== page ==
Prime Minister Hun Sen has warned opposition leaders they will face ruling party rallies at home if he is met with anti-government demonstrations during his high-profile trip to the US next month, a threat that raised the spectre of pro-government protests in October that ended with two opposition lawmakers in hospital.
The remarks came barely 24 hours before the expected arrival in Phnom Penh of US Secretary of State John Kerry, who flew in last night after visiting Laos and will today meet the premier, Foreign Minister Hor Namhong, Cambodia National Rescue Party acting president Kem Sokha and civil society representatives.
Hun Sen flagged the retaliatory rallies in a Facebook post responding to a message to his page by young Khmer-American opposition supporter “Brady Young” on Sunday.
Brady told Hun Sen that peaceful demonstrations were being prepared to coincide with his attendance at a US-ASEAN summit in California next month, to which US President Barack Obama invited ASEAN leaders in November.
Referring to himself as “uncle”, the prime minister told Young that his group could stage protests if they believed it useful but warned of a backlash, writing that Young’s “bosses inside and outside the country” must “recognise the rights that uncle’s supporters have to demonstrate against nephew’s leaders” in Cambodia.
“A possible demonstration in the country could occur to oppose the opposition leaders,” he wrote.
The comments echo remarks the premier made after being confronted by anti-government rallies in France and New York last year, when he alluded to a mass demonstration against CNRP deputy Kem Sokha.
The next day, October 26, a 2,000-strong pro-government rally materialised outside the National Assembly calling for Sokha to be stripped of his position as assembly vice president, an ousting which occurred soon after.
Some protesters from the rally then viciously attacked CNRP lawmakers Nhay Chamroeun and Kong Saphea as they tried to leave the building, inflicting serious injuries. Three soldiers, linked to the prime minister’s bodyguard unit, have since been charged over the attack.
The premier distanced himself from the violence, but acknowledged the rally was in response to the protests in France and New York, the latter of which he yesterday accused the CNRP of directly funding.
According to a State Department briefing on Kerry’s current Asia tour, which also includes high-level talks in China, the US is concerned about “recent political developments” in Cambodia.
“The relationship between the ruling party and the opposition party is fraught right now. The leader of the opposition party is out of the country, so Secretary Kerry will meet with not only the government but also the opposition,” said the briefing note.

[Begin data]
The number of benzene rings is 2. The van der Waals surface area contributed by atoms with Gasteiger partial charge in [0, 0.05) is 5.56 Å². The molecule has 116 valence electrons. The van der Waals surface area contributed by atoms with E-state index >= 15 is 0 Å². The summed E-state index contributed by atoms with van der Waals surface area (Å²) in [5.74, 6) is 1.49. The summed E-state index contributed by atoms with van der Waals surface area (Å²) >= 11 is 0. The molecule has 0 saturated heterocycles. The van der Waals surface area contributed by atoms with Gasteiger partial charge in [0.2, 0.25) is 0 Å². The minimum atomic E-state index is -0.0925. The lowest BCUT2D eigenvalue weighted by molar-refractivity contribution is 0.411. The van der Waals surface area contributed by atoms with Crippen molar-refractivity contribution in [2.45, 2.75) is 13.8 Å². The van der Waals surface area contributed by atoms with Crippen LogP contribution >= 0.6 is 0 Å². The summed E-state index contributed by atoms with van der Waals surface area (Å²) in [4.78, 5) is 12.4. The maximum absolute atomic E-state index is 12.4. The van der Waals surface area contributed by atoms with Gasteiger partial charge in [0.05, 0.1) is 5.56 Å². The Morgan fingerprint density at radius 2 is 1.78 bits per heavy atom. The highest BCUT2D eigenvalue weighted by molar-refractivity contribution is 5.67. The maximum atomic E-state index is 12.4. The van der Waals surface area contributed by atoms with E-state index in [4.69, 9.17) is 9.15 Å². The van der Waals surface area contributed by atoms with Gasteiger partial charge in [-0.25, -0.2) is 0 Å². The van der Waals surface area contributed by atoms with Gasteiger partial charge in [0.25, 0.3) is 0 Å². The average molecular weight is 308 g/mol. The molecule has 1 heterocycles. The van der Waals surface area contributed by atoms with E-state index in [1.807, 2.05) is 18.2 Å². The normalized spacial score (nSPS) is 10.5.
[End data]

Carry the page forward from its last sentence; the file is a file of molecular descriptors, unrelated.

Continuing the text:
“He’ll also meet with members of civil society to underscore both US support for democracy in Cambodia but also, importantly, US support for human rights, for civil rights, and for political space.”
The briefing also noted Cambodia’s chairmanship of ASEAN in 2012 left a “black mark” on the group, a pointed reference to the Kingdom’s unwillingness to risk the anger of major investor China by signing a joint statement on the contentious South China Sea issue.
Weeks after the October attack on the CNRP lawmakers, opposition president Sam Rainsy fled into self-imposed exile to avoid prison on charges widely considered politically motivated.
Responding yesterday, Rainsy said the premier’s “childish” remarks amounted to a confession that he initiated “all the recent political violence in Cambodia”.
He said the party had not organised protests against Hun Sen abroad, but respected the right of Cambodians in America to exercise their freedom of expression.
“The [protests abroad] are always peaceful and always abide by the laws, rules and regulations of the democratic countries where they take place and where there is real freedom of expression,” Rainsy said, via email. “The [CPP-organised protests] are just violent acts of state-terrorism whereby the government conducts its threats or reprisals in its policy of fear and intimidation.”
Emails seen by the Post show that some Khmer-American opposition supporters are planning “mass protests” to meet the premier in California. Yesterday, a CNRP fund-raising network in the US – CNRP USA – distanced itself from any protests being planned for Hun Sen’s visit, calling such demonstrations “unfortunate”.
Political analyst Ou Virak, who will meet Kerry today with other civil society representatives, said Hun Sen was trying to avoid being “embarrassed” on the world stage by pre-empting protests in the US. However, he added, the “serious threat” revealed his “true colours” and should be confronted head on by Kerry, whose visit will largely focus on trade and economic relations.
“[An invited visit to America] is something that [Hun Sen] has basically been desperate for . . . he doesn’t want it to be spoiled by some protests . . . In his view, any protests would be an embarrassment to him and to Cambodia and that’s why he views it with such animosity and such anger,” Virak said.
“John Kerry needs to stand up . . . The US should come out swinging strong, and defend that fundamental right to protest.”